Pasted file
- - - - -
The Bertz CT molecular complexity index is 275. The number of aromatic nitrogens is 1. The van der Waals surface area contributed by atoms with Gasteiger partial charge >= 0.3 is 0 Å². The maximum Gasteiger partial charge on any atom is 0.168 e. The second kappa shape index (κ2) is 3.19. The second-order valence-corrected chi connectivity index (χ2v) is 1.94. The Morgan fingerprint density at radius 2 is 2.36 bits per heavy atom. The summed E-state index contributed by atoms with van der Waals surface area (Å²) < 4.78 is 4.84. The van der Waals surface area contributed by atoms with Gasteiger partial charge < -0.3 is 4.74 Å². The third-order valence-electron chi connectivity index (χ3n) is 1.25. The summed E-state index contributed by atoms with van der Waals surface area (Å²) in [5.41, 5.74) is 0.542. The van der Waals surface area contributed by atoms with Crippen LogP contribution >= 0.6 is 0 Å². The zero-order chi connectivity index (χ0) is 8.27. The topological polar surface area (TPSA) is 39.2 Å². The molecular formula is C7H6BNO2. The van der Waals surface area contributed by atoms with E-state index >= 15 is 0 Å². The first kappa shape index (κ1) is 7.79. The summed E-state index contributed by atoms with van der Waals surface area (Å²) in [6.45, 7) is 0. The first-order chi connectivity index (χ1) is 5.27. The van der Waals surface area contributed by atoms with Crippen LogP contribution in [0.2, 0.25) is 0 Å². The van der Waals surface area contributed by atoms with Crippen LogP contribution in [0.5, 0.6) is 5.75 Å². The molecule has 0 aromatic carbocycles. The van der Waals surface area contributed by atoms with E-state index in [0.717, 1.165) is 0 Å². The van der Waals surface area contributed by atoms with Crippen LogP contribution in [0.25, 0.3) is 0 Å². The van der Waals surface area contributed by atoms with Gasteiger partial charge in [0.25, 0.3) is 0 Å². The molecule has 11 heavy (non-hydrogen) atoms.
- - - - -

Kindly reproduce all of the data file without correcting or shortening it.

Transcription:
The Bertz CT molecular complexity index is 275. The number of aromatic nitrogens is 1. The van der Waals surface area contributed by atoms with Gasteiger partial charge >= 0.3 is 0 Å². The maximum Gasteiger partial charge on any atom is 0.168 e. The second kappa shape index (κ2) is 3.19. The second-order valence-corrected chi connectivity index (χ2v) is 1.94. The Morgan fingerprint density at radius 2 is 2.36 bits per heavy atom. The summed E-state index contributed by atoms with van der Waals surface area (Å²) < 4.78 is 4.84. The van der Waals surface area contributed by atoms with Gasteiger partial charge < -0.3 is 4.74 Å². The third-order valence-electron chi connectivity index (χ3n) is 1.25. The summed E-state index contributed by atoms with van der Waals surface area (Å²) in [5.41, 5.74) is 0.542. The van der Waals surface area contributed by atoms with Crippen LogP contribution >= 0.6 is 0 Å². The zero-order chi connectivity index (χ0) is 8.27. The topological polar surface area (TPSA) is 39.2 Å². The molecular formula is C7H6BNO2. The van der Waals surface area contributed by atoms with E-state index >= 15 is 0 Å². The first kappa shape index (κ1) is 7.79. The summed E-state index contributed by atoms with van der Waals surface area (Å²) in [6.45, 7) is 0. The first-order chi connectivity index (χ1) is 5.27. The van der Waals surface area contributed by atoms with Crippen LogP contribution in [0.2, 0.25) is 0 Å². The van der Waals surface area contributed by atoms with Crippen LogP contribution in [0.5, 0.6) is 5.75 Å². The molecule has 0 aromatic carbocycles. The van der Waals surface area contributed by atoms with E-state index in [0.717, 1.165) is 0 Å². The van der Waals surface area contributed by atoms with Crippen LogP contribution in [0.25, 0.3) is 0 Å². The van der Waals surface area contributed by atoms with Gasteiger partial charge in [0.25, 0.3) is 0 Å². The molecule has 11 heavy (non-hydrogen) atoms.